WEEKLY CHRISTIAN BIBLE STUDY AND DEVOTIONAL FROM GOD’S WORD, FOR THE NEWLY SAVED AND MORE SEASONED BELIEVER, AND FOR OTHERS SEEKING TRUTH. OUR PRAYER IS TO ENCOURAGE YOU AND STRENGTHEN YOUR FAITH IN GOD’S INFINITE MERCY, LOVE AND GRACE, AND IN THE GOSPEL OF THE DEATH, BURIAL AND RESURRECTION OF HIS SON JESUS CHRIST, THAT ALL WHO SEEK HIM HAVE ETERNAL, ABUNDANT LIFE.
Saturday, March 21, 2015
Take the Plunge!
Photo by Hubert Stoffels 2009
Many years ago I went to a swimming hole in a pristine
wooded area with a waterfall plunging into a refreshing stream. Some young
people had a Labrador retriever puppy with them, and they took great delight in
carrying him to the top of the falls, releasing him into the current, and
letting him plunge to the bottom of the falls into the stream, where one of
them waited with open arms to catch him.
Labradors love water, and he seemed to enjoy the experience.
But even though he could see his master waiting below with open arms, he
paddled all four limbs frantically the whole way down and even after he was
safely in his master’s embrace.
I was by far the worst swimmer at school and at summer
camp, and I know I tried the patience of many instructors who attempted, to no
avail, to teach me to dive head first. Even though I could see where I was
going and had my body aligned properly as I stood on the diving board, my head
inevitably lifted the moment before I entered the water, resulting in a painful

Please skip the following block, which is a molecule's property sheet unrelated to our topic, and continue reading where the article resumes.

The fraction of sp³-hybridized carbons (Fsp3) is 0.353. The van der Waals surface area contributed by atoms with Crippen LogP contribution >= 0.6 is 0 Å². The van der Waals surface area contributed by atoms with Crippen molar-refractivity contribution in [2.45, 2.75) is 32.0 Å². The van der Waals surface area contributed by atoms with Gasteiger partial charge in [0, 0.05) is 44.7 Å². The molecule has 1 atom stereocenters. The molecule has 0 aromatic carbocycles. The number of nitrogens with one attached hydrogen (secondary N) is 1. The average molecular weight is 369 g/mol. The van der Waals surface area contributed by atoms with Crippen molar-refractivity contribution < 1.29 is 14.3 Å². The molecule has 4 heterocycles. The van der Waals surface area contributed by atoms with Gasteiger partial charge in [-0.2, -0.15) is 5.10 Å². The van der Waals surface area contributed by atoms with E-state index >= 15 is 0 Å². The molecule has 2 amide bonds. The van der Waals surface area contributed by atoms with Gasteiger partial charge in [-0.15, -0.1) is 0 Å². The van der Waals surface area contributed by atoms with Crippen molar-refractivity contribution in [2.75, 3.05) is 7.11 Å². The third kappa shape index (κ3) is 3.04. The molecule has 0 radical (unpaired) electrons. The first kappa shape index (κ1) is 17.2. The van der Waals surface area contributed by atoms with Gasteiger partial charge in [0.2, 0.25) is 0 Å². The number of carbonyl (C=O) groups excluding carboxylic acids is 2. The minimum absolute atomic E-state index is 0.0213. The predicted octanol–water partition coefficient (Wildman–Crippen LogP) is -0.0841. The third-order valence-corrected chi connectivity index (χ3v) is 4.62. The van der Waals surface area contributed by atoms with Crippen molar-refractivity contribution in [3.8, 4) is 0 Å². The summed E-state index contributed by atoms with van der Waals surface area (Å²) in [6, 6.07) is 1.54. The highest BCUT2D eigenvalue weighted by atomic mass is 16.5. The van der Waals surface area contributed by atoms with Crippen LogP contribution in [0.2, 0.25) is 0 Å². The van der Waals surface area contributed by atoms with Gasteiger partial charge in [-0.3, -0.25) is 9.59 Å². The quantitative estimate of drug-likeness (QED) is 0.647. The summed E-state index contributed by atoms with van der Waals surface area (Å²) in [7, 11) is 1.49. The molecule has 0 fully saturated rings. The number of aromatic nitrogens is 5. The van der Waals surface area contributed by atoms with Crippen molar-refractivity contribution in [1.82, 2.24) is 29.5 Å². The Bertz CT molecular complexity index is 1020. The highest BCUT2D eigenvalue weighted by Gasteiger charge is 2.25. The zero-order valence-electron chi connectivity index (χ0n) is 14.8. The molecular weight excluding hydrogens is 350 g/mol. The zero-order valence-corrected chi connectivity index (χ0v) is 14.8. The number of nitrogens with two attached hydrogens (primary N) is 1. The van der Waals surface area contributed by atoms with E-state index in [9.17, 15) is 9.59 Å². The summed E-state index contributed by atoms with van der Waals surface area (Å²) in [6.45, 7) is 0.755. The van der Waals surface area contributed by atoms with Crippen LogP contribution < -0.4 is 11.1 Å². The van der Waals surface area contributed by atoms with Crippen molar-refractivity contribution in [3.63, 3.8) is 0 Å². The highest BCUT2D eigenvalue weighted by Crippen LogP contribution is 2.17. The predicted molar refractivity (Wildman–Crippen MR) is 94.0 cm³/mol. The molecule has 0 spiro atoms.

One day the swimming instructor had me repeat this so many
times that my chest turned beet red, and as a last resort, he picked me up and
hurled me into the water head first. But in my stubborn refusal to submerge my
head under the water, I belly-flopped yet again.
A popular beverage commercial urged us to “Take the Nestea
plunge!” It showed a parched cowboy in the arid desert reaching for a can of tea
and experiencing refreshment so profound that it was like falling backward into
a cool blue swimming pool.
It was fear that kept me from diving head first even though
I could see where I was going, and a survival instinct in the puppy that kept
him paddling even though he didn’t need to. I can only imagine what it would be
like to abandon all fear and plunge backward into a refreshing spring, not
seeing where I would land and surrendering all control.
Yet that is exactly what we should do in our Christian
walk. Trusting Christ means total surrender, with His perfect love casting out
all fear (1 John 4:18), and
His Living Water refreshing us so deeply that we will never thirst (John 4:10-14). Once we are born
again by trusting in His death, burial and resurrection (1 Corinthians 15:1-4) as the only Way to Heaven (John 14:6), we are a new creature
in Him (2 Corinthians 5:17).
Once we are saved, baptism is a picture of “taking the
plunge,” falling back into the water as a symbol of dying to our sin nature,
then rising again to walk in newness of life (Romans 6:4). Christians should no longer be governed by the
desires of our flesh and sin nature, but instead we should yield control of our
life to His Holy Spirit (Galatians 5:16-25)
Who enters us at the moment of salvation (2
Corinthians 1:22; 5:5.
But so often I am like the puppy, paddling frantically
against the current of my Lord’s will instead of trusting His everlasting arms
(Deuteronomy 33:27) to
shelter, protect and lead me. In my own flesh, I can do nothing (John 15:5), but with Him, all
things are possible (Matthew 19:26;
Philippians 4:13). Peter even walked on water when Jesus willed that
he do so, but the instant he looked at the turbulent storm instead of his
Lord’s steady gaze, he began to flounder and sink (Matthew 14:28-31).
We walk by faith, not by sight (2 Corinthians 5:7), so ideally our journey in Christ should